One James Beard Award nomination and two booming food destinations in Chattanooga prove that while Chef Erik Niel’s voice is subdued, the Southern food he creates certainly is not. We sat down with the owner of Easy Bistro & Bar and Main Street Meats to talk about his Chattanooga ties, Cajun influence, and what he loves most about being a chef in the South.
SL: You’re from Louisiana. How did that food culture shape your dishes?
EN: It’s everything about why I love food. The way that Louisiana’s Creole and Cajun cultures appreciate food allows me to understand how food makes people happy or sad. Without it, I wouldn’t be in the food business. And now, I’m at the point in my career where with every dish I create, I want to recreate the feelings that Creole and Cajun food brings. Every time I find something that tastes good - even if it doesn’t taste like Creole cuisine – if it makes me feel like I did when I was 8 years old, standing in the back of my parents house at a crawfish boil, then it hits home for me.
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SL: What was the first thing you remember cooking as a child?
EN: Fish that my dad and I had caught. I remember pretty clearly catching a really big speckled trout. We got out the knife and my dad let me clean it, and we fried it.
SL: What’s your favorite restaurant in Louisiana right now?
EN: I love going to New Orleans. Every time I go, I’m just in awe of everything that has happened since I’ve last been. Honestly, my favorite restaurant is whatever one I’m eating at, currently.
SL: What made you decide to open your restaurant in Chattanooga? How is the food scene now, and compared to when you opened your first restaurant, Easy Bistro & Bar?
EN: I knew I always wanted to be in the restaurant business, and that I wanted to own my own business. Chattanooga is where I settled for family reasons. But then they all left, I met a girl, I fell in love, and the whole nine yards later, we are still there. Chattanooga became my muse as a city. It was on the rise when I got there 16 years ago; 16 years later, it has changed me in so many ways. Chattanooga has helped me to grow, just as much as it has grown in the time that I have been there.
SL: How would you describe the style of food at Easy Bar & Bistro?
EN: It’s really an amalgam of southern French, Creole, and classic Southern food. When I started cooking professionally, I knew that Louisiana cuisine and Creole cuisine was just my beginning point. I dissected that back to its roots, which lie in southern French cuisine. I found a real simplicity in southern French food that doesn’t exist in Creole cuisine. I really liked the seasonality and the produce of French food, and this same seasonal focus is all over the South. We use what is available; we riff on all of those ideas constantly.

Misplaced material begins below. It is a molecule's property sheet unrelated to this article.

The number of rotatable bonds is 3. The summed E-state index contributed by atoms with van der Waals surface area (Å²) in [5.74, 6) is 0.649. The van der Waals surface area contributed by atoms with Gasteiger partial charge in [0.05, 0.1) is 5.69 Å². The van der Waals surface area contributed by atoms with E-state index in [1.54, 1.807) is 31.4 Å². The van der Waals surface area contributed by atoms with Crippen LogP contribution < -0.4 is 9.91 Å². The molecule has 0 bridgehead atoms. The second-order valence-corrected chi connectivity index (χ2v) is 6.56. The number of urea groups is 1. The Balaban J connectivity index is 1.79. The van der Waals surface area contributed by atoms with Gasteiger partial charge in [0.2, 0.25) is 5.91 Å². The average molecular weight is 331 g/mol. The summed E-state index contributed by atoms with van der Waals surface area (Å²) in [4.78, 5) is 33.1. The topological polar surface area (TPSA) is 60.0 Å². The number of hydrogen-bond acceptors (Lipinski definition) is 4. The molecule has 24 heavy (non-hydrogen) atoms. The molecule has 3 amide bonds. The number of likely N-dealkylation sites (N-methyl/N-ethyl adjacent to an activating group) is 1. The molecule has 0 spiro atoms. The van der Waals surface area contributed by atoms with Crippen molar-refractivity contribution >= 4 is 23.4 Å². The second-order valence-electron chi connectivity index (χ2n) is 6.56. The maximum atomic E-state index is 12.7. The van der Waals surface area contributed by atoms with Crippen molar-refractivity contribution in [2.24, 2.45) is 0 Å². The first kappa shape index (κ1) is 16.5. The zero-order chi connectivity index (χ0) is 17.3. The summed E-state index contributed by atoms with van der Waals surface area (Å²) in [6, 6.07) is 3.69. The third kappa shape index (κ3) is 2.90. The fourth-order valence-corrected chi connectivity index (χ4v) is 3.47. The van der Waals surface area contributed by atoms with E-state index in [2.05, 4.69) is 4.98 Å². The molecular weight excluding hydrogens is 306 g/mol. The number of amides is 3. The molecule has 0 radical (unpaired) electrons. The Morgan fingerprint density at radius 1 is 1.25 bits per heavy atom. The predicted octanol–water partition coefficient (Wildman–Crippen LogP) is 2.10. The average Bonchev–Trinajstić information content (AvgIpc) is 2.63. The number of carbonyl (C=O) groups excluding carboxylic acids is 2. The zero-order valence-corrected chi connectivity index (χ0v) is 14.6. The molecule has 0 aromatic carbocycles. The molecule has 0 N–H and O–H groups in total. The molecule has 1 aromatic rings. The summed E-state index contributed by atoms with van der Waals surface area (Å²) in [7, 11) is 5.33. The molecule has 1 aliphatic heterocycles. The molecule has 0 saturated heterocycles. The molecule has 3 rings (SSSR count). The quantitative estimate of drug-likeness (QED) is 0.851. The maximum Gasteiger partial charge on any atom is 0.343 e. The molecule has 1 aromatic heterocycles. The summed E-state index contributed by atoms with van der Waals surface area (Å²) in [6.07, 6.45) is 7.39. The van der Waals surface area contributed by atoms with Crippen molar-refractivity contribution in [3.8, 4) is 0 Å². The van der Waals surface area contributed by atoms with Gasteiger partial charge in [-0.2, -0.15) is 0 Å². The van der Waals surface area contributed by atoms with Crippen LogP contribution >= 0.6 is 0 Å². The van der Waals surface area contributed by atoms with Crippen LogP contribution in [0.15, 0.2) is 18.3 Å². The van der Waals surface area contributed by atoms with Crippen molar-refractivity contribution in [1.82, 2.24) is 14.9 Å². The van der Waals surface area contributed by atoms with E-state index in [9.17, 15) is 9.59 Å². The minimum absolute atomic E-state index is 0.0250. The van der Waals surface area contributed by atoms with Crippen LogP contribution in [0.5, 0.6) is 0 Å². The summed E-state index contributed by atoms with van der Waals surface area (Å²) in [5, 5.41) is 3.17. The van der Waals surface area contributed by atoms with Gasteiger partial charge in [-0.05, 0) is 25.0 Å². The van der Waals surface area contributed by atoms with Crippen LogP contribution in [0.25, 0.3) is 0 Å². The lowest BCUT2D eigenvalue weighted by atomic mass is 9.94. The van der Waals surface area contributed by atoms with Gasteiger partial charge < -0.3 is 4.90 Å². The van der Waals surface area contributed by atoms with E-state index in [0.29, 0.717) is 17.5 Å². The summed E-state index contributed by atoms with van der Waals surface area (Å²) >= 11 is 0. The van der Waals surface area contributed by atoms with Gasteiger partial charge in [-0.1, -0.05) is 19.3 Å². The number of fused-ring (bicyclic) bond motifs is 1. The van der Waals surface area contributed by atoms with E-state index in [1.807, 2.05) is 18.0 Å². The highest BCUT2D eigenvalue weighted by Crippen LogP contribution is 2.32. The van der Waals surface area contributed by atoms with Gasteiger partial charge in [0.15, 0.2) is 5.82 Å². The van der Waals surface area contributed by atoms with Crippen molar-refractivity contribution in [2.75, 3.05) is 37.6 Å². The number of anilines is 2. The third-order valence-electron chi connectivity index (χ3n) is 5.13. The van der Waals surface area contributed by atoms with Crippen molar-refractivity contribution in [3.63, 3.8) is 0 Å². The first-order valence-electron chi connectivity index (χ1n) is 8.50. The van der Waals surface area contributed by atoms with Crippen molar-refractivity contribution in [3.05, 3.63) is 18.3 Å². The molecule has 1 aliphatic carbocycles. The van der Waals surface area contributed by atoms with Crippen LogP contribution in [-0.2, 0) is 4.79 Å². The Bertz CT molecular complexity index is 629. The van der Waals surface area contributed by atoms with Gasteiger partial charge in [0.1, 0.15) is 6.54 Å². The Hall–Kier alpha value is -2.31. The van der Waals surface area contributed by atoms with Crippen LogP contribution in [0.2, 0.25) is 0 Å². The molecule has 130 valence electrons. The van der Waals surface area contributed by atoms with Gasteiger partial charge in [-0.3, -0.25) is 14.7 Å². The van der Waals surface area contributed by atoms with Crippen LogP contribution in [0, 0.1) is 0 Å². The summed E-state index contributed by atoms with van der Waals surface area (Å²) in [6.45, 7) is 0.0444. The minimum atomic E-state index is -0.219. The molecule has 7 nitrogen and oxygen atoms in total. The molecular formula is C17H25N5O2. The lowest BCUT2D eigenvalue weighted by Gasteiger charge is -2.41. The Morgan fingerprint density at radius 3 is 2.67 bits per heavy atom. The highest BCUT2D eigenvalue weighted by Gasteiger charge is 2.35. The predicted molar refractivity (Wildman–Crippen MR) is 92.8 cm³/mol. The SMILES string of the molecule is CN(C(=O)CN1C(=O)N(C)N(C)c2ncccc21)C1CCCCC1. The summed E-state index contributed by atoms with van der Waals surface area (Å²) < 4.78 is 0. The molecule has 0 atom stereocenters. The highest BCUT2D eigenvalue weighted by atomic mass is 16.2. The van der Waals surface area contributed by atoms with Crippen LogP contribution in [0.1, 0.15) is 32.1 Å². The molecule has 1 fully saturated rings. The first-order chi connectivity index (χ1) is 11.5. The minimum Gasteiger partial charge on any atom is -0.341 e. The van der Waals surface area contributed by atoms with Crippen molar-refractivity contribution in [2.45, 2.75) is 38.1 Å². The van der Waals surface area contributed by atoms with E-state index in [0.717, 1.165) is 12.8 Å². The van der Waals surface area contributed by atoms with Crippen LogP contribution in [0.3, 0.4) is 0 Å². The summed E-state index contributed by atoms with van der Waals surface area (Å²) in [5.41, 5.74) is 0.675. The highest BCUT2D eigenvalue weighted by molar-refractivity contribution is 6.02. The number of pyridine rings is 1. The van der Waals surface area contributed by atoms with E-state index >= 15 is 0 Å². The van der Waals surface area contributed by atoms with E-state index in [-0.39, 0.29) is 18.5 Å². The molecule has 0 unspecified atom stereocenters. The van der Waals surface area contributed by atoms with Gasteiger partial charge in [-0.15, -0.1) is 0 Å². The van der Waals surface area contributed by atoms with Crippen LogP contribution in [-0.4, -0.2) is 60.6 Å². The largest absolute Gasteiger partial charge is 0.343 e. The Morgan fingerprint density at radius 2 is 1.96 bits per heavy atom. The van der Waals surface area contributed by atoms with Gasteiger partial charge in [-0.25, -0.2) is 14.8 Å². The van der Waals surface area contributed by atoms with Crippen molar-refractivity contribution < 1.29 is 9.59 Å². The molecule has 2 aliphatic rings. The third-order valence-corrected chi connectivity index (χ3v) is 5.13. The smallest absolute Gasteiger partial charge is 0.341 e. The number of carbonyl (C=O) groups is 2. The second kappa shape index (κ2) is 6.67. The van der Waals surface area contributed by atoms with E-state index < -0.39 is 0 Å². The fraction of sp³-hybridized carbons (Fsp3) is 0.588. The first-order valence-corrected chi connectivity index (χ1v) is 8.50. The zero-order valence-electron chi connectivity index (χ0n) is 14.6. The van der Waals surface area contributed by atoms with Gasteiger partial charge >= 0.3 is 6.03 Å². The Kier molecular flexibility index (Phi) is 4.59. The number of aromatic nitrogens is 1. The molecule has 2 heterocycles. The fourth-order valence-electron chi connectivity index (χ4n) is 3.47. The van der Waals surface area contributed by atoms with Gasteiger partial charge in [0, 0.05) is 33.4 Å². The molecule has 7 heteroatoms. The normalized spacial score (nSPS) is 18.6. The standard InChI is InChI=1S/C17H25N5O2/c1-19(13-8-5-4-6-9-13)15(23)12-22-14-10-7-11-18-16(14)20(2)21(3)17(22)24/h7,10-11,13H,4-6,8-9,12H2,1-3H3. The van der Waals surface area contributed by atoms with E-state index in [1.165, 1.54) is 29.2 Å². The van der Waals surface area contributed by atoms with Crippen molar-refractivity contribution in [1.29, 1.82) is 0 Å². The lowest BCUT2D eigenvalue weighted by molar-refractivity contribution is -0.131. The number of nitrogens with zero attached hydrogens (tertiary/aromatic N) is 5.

SL: Favorite dish on the menu?
EN: I’m always going to be happiest with whatever is new and raw on the menu. We always have some kind of raw fish, and then whatever seafood we’re playing with – that’s where my happy place is. But then, there are things that have been on the menu for twelve years, and I probably don’t love them as much as I used to… I mean I want them to stay on the menu, but my love has waned.
SL: Do you have plans to open anything new in the future?
EN: Yes. Sure. At this midpoint in my career, I’ve got a couple of ideas that I really want to work on. I, like every other chef in the world right now, am totally enamored by open flames, wood fires, and smoking. I have an itch that I really need to scratch, badly. I mean, I have a seafood-driven restaurant (Easy) and a butcher shop/charcuterie (Main Street Meats). I think that there is something else that I need to get into.
SL: What is the hardest part about being a chef?
EN: If I had known how much business knowledge being a chef entailed when I started, I might have thought differently about the evolution of it. That is the hardest thing: being a chef doesn’t necessarily mean that you are cooking all the time, or that you get to be creative culinarily all the time. It means that you have to manage each of the many different aspects of a restaurant. It’s also one of the most important things about being a chef: realizing that the relation between the front and the back (the guest and the kitchen) is just as important as how creative you are on the plate. If the whole thing doesn’t work, then it is all for naught. You can have the best dish in the world, but if the host can’t answer the phone to take the reservation, it doesn’t work.
SL: What about being a chef makes you love your job?
EN: Oh, it’s fantastic. On a daily basis, you get to make people have fun. And there are very few jobs in this world in which you can be directly responsible for people’s enjoyment of life. If we do our jobs right, which we always strive to, the guests in the dining room are transported. I mean, a piece of you and everyone else in your operations’ soul is transferred to them, for a moment, for a bite. And feeding and nourishing a person’s soul, is one of the greatest feelings.
SL: What is the strangest thing you’ve ever cooked?
EN: Oh, I did peaches and crab once. It ended up being one of my better dishes. I made a potato ravioli with mascarpone filling, shallot, lemon, caper, peaches quickly sautéed, topped with jumbo lump crab and a butter sauce, slightly browned.
SL: What’s your go-to weeknight dinner?
EN: Well, I’m from Louisiana. I have to cook rice. Whenever I need super comfort food, I want rice with chicken stock and butter. If I have some herbs growing, I’ll grab those. Chicken, too. I’ll roast a whole chicken all the time. You can set it up, throw it in the oven, come back an hour later and it’s done. In the meantime, I can chase my kid around the house and cook some rice.